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Picture this: you are playing a video game about a zombie outbreak. Perhaps your avatar is struggling to survive as undead enemies hunt them in claustrophobia-inducing environments, like Chris Redfield and Jill Valentine in Resident Evil (1996). Then again, maybe your avatar is the one doing the hunting, slaughtering hordes of zombies with relative ease as Frank West and Juliet Starling can in Dead Rising (2006) and Lollipop Chainsaw (2012), respectively. Either way, you are likely imagining the following scenario for your hypothetical video game: a zombie outbreak has occurred, and the living must escape from, or do battle with, the undead to survive.

Stubbs the Zombie in Rebel Without a Pulse, which originally released for the Xbox in 2005 and was re-released on the Xbox One, PlayStation 4, and Nintendo Switch in 2021, is a zombie video game. Yet, in a subversion of the above-mentioned scenario, Stubbs the Zombie has players take on the role of a zombie: an undead salesman by the name of Edward “Stubbs” Stubblefield to be precise. In Stubbs the Zombie, the goal of the playable character is a wholesome one; Stubbs must find a way of reuniting with his love interest, a Marilyn Monroe lookalike named Maggie Monday. Yet, despite his wholesome quest, as an undead monstrosity Stubbs is a harbinger of death.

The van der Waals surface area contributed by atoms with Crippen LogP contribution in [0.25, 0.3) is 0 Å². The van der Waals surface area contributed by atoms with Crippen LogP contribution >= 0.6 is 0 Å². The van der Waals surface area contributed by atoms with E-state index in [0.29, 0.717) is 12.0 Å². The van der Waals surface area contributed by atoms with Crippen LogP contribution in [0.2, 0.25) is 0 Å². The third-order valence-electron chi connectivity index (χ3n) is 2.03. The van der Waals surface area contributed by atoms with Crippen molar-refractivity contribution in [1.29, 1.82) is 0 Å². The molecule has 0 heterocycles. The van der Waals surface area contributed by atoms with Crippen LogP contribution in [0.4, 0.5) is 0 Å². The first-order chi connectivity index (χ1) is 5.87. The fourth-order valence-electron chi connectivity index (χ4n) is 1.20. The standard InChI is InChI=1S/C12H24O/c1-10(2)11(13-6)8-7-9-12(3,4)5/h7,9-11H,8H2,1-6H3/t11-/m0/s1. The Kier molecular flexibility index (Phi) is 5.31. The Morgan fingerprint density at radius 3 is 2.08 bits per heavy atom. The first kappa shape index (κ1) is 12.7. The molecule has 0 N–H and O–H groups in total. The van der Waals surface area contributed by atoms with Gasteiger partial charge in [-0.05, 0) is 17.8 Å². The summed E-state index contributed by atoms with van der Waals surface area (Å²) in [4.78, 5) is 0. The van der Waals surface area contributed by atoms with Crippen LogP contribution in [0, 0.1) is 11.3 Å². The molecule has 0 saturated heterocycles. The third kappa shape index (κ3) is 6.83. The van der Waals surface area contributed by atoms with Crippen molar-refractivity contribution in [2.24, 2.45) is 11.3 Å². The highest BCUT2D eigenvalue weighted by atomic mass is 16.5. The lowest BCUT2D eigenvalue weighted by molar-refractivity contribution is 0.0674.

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menacing video game character set against a red backdrop
Posted on August 16, 2022

Bloodwash Review: A Giallo-Inspired Horror Video Game Awash with Gore